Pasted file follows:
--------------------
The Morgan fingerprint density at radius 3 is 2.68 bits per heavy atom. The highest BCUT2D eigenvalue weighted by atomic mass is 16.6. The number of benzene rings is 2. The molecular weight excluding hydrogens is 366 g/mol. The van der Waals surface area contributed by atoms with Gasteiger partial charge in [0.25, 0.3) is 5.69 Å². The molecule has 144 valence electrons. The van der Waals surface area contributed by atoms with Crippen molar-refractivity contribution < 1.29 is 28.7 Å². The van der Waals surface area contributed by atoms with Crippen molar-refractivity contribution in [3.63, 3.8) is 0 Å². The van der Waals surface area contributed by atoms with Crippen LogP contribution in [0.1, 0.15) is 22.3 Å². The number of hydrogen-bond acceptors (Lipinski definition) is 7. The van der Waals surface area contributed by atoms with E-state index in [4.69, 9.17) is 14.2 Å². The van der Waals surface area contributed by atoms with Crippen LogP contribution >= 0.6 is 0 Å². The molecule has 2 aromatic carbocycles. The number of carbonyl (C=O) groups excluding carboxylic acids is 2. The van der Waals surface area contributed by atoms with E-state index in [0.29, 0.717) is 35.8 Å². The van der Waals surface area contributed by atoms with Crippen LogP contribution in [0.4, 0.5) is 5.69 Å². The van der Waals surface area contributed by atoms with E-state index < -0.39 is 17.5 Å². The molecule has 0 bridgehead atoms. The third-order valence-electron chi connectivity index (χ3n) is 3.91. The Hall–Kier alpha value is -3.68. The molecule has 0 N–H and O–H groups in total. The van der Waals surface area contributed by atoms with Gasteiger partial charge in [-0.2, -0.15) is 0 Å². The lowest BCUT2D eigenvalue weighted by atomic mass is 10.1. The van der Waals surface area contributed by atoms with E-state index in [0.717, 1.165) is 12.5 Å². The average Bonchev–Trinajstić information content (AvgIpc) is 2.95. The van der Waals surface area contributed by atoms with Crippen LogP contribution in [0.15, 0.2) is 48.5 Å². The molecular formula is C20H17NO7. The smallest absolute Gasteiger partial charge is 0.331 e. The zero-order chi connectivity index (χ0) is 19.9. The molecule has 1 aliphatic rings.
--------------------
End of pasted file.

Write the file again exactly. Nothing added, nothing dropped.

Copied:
The Morgan fingerprint density at radius 3 is 2.68 bits per heavy atom. The highest BCUT2D eigenvalue weighted by atomic mass is 16.6. The number of benzene rings is 2. The molecular weight excluding hydrogens is 366 g/mol. The van der Waals surface area contributed by atoms with Gasteiger partial charge in [0.25, 0.3) is 5.69 Å². The molecule has 144 valence electrons. The van der Waals surface area contributed by atoms with Crippen molar-refractivity contribution < 1.29 is 28.7 Å². The van der Waals surface area contributed by atoms with Crippen molar-refractivity contribution in [3.63, 3.8) is 0 Å². The van der Waals surface area contributed by atoms with Crippen LogP contribution in [0.1, 0.15) is 22.3 Å². The number of hydrogen-bond acceptors (Lipinski definition) is 7. The van der Waals surface area contributed by atoms with E-state index in [4.69, 9.17) is 14.2 Å². The van der Waals surface area contributed by atoms with Crippen LogP contribution >= 0.6 is 0 Å². The molecule has 2 aromatic carbocycles. The number of carbonyl (C=O) groups excluding carboxylic acids is 2. The van der Waals surface area contributed by atoms with E-state index in [0.29, 0.717) is 35.8 Å². The van der Waals surface area contributed by atoms with Crippen LogP contribution in [0.4, 0.5) is 5.69 Å². The van der Waals surface area contributed by atoms with E-state index < -0.39 is 17.5 Å². The molecule has 0 bridgehead atoms. The third-order valence-electron chi connectivity index (χ3n) is 3.91. The Hall–Kier alpha value is -3.68. The molecule has 0 N–H and O–H groups in total. The van der Waals surface area contributed by atoms with Gasteiger partial charge in [-0.2, -0.15) is 0 Å². The lowest BCUT2D eigenvalue weighted by atomic mass is 10.1. The van der Waals surface area contributed by atoms with E-state index in [0.717, 1.165) is 12.5 Å². The average Bonchev–Trinajstić information content (AvgIpc) is 2.95. The van der Waals surface area contributed by atoms with Crippen LogP contribution in [0.15, 0.2) is 48.5 Å². The molecular formula is C20H17NO7. The smallest absolute Gasteiger partial charge is 0.331 e. The zero-order chi connectivity index (χ0) is 19.9. The molecule has 1 aliphatic rings.